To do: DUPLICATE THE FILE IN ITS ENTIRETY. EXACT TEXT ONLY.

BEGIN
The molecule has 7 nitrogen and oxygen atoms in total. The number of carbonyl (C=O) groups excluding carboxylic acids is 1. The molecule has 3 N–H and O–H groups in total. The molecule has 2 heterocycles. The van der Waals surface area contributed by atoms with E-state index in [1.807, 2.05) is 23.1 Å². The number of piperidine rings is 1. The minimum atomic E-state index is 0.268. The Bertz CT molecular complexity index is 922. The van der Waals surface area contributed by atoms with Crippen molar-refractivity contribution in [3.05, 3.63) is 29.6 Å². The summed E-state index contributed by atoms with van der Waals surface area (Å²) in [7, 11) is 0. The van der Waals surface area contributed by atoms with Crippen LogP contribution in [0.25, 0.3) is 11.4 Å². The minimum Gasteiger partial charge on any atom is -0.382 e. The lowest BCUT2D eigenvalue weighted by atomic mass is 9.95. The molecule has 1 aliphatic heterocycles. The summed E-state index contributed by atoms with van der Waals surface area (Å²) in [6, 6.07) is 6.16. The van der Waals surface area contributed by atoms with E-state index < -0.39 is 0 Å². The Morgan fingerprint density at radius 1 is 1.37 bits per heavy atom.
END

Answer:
The molecule has 7 nitrogen and oxygen atoms in total. The number of carbonyl (C=O) groups excluding carboxylic acids is 1. The molecule has 3 N–H and O–H groups in total. The molecule has 2 heterocycles. The van der Waals surface area contributed by atoms with E-state index in [1.807, 2.05) is 23.1 Å². The number of piperidine rings is 1. The minimum atomic E-state index is 0.268. The Bertz CT molecular complexity index is 922. The van der Waals surface area contributed by atoms with Crippen molar-refractivity contribution in [3.05, 3.63) is 29.6 Å². The summed E-state index contributed by atoms with van der Waals surface area (Å²) in [7, 11) is 0. The van der Waals surface area contributed by atoms with Crippen LogP contribution in [0.25, 0.3) is 11.4 Å². The minimum Gasteiger partial charge on any atom is -0.382 e. The lowest BCUT2D eigenvalue weighted by atomic mass is 9.95. The molecule has 1 aliphatic heterocycles. The summed E-state index contributed by atoms with van der Waals surface area (Å²) in [6, 6.07) is 6.16. The van der Waals surface area contributed by atoms with E-state index < -0.39 is 0 Å². The Morgan fingerprint density at radius 1 is 1.37 bits per heavy atom.